Blogi 29.1.2019

Choosing React Native in 2019


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As a head of mobile development, part of my role is to evaluate technologies in order for us to know what are the strengths and weaknesses of the said technology. This will inform us what we should use when a new project is starting up.
Gofore has used React Native extensively for the past two years. We have had success with it and enjoy using it. It is definitely possible to make real production grade apps, as an example, the Google play store Best of 2018 app was made using React Native. Still, there is room for improvement to be able to declare React Native 1.0 stable and ready. During 2018 there was some turbulence and uncertainty regarding the future of React Native. It made me begin closely following the future of the library. Here is a report of my findings.
TL;DR: It is looking like 2019 will be the year of React Native coming of age. There are many ongoing undertakings to make React Native even better than it is today. I am more excited for the future of React Native than I have ever been. Here are some of the (technical) reasons why.

Facebook contributions

React Native was created by Facebook and for a while, in 2018 it was a bit unclear how much Facebook was investing in the technology. After some rumours, Facebook made it clear through words and actions, that they are in it for the long haul.
One good sign that Facebook is ramping up work on React Native is the fact that they have been hiring more developers to their React Native team.
Firstly, React Native will enjoy improvements in React itself, which will have two big new features added in 2019: Hooks and Suspense. Hooks will let developers use state and other React features in functional components. After trying out hooks, I have been eagerly waiting to be able to use them everywhere! Suspense refers to Reacts new ability to “suspend” rendering while components are waiting for something and display a loading indicator. This will ease the typical pain point of having to figure out different states (init, loading, error, ready) for your component. Suspense will manage the complexity for you.
In June, Facebook published a blog post explaining that they are “working on a large-scale re-architecture of React Native to make the framework more flexible and integrate better with native infrastructure in hybrid JavaScript/native apps.”
This rework includes a JavaScript interface (JSI),UI re-architecture (called Fabric) and the new native module system (called TurboModules) but is generally referred to altogether as Fabric. This will offer significant improvements under the hood. It will also improve performance, simplify interoperability with other libraries, and set a strong foundation for the future of React Native.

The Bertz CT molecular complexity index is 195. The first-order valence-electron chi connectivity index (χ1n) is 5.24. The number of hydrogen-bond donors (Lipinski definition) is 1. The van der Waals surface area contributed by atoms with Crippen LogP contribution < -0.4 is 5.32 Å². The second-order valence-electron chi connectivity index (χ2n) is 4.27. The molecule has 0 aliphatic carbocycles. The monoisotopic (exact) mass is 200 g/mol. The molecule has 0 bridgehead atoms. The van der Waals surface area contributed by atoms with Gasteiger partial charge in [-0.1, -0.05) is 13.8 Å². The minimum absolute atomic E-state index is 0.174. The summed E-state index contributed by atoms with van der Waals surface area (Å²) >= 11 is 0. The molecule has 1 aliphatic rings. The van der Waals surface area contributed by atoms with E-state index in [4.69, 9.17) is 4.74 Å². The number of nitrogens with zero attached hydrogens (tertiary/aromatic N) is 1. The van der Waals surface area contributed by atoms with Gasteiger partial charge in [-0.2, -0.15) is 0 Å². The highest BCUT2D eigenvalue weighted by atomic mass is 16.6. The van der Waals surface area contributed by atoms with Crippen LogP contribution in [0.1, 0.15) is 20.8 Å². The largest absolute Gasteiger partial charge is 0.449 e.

In November Facebook published a roadmap for React Native. It gives an outline of their vision, including a healthy GitHub repository, stable APIs, a vibrant ecosystem and excellent documentation.
These are all areas where React Native has been criticized and I am really excited to see that Facebook has identified them and is actively working on improvements. It will lay a good foundation for the open source community to participate and contribute.

Open source community

React Native open source community got way more organized in 2018 and it seems we will reap the rewards of that in 2019. There is a new repository for transparent discussions and proposals, which facilitates changes proposed and made by the open source community.
There is an ongoing project called The Slimmening, which aims to make React Native core smaller, extracting parts of it that can be more easily maintained and developed separately. There are already two good examples of this. Jamon Holmgren (@jamonholmgren) championed extracting Webview and Mike Grabowski (@grabbou) spearheaded efforts to extract React Native CLI. Webview has already received much more love as a standalone library and it shows the potential of what The Slimmening, once done, can mean for the future of React Native.
Another ongoing project, which should be close to being finished, is updating Android JSC (which is used to run the Javascript on Android). The current version is archaic and results in differences between iOS and Android and performance issues. Having a modern runtime is crucial for the promise of a truly cross-platform development environment. Upgrading the JSC would greatly improve the performance of react native apps running on Android and allow support for x64 builds on Android apps.
Currently, there are a lot of 3rd party community libraries. The typical challenge with them is that they might not be well maintained. Expo is a company building on top of React Native. They have been pushing to be able to do React Native development without having to have knowledge of the native parts. Expo APIs look well thought of and maintained, but they have not been available out of the Expo React Native project. That is, until now. Having well-maintained community APIs available will make a significant difference for developers.


Hopefully, this list of ongoing technical projects and improvements in and around React Native has given you some insight into the potential that React Native has. Time will tell how well it delivers, but as of now, I am very positive and excited to be a mobile developer using React Native. I will be recommending React Native for many mobile projects at Gofore in the future as well. Let me know your thoughts in the comments below.

Mobile Development

Juha Linnanen

Head of Mobile Development at Gofore Helsinki. Passionate about creating mobile applications that help achieve results.

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